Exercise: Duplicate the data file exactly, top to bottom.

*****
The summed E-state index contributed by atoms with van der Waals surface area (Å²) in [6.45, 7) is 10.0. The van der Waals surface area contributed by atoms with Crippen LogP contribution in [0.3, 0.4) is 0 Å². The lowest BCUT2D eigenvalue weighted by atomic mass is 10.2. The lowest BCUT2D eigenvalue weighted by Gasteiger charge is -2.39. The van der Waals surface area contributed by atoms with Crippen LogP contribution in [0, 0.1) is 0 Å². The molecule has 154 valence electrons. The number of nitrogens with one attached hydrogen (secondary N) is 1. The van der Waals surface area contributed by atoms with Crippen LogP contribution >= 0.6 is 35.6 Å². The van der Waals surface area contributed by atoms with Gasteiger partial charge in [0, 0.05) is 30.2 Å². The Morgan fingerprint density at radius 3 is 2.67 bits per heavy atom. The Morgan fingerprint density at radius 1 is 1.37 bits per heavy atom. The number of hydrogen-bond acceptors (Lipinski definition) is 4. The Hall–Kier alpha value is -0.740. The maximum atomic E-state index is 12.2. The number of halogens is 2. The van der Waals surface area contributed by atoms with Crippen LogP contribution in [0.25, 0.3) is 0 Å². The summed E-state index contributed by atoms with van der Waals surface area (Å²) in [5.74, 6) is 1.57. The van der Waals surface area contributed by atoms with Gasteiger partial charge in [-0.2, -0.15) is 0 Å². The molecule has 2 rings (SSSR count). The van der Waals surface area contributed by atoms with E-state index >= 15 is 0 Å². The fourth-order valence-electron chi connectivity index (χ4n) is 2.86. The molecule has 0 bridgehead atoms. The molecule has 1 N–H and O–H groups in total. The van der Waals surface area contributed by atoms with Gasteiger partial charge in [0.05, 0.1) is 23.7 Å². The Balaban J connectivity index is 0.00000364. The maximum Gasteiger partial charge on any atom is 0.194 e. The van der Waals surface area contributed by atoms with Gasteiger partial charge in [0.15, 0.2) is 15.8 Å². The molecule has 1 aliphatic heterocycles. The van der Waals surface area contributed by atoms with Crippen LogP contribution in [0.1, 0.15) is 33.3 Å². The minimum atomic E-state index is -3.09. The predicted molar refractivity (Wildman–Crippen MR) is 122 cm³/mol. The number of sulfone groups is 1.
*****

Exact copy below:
The summed E-state index contributed by atoms with van der Waals surface area (Å²) in [6.45, 7) is 10.0. The van der Waals surface area contributed by atoms with Crippen LogP contribution in [0.3, 0.4) is 0 Å². The lowest BCUT2D eigenvalue weighted by atomic mass is 10.2. The lowest BCUT2D eigenvalue weighted by Gasteiger charge is -2.39. The van der Waals surface area contributed by atoms with Crippen LogP contribution in [0, 0.1) is 0 Å². The molecule has 154 valence electrons. The number of nitrogens with one attached hydrogen (secondary N) is 1. The van der Waals surface area contributed by atoms with Crippen LogP contribution >= 0.6 is 35.6 Å². The van der Waals surface area contributed by atoms with Gasteiger partial charge in [0, 0.05) is 30.2 Å². The Morgan fingerprint density at radius 3 is 2.67 bits per heavy atom. The Morgan fingerprint density at radius 1 is 1.37 bits per heavy atom. The number of hydrogen-bond acceptors (Lipinski definition) is 4. The Hall–Kier alpha value is -0.740. The maximum atomic E-state index is 12.2. The number of halogens is 2. The van der Waals surface area contributed by atoms with Crippen LogP contribution in [0.25, 0.3) is 0 Å². The summed E-state index contributed by atoms with van der Waals surface area (Å²) in [5.74, 6) is 1.57. The van der Waals surface area contributed by atoms with Gasteiger partial charge in [-0.2, -0.15) is 0 Å². The molecule has 2 rings (SSSR count). The van der Waals surface area contributed by atoms with E-state index >= 15 is 0 Å². The fourth-order valence-electron chi connectivity index (χ4n) is 2.86. The molecule has 0 bridgehead atoms. The molecule has 1 N–H and O–H groups in total. The van der Waals surface area contributed by atoms with Gasteiger partial charge in [0.05, 0.1) is 23.7 Å². The Balaban J connectivity index is 0.00000364. The maximum Gasteiger partial charge on any atom is 0.194 e. The van der Waals surface area contributed by atoms with Gasteiger partial charge in [0.15, 0.2) is 15.8 Å². The molecule has 1 aliphatic heterocycles. The van der Waals surface area contributed by atoms with Crippen LogP contribution in [0.1, 0.15) is 33.3 Å². The minimum atomic E-state index is -3.09. The predicted molar refractivity (Wildman–Crippen MR) is 122 cm³/mol. The number of sulfone groups is 1.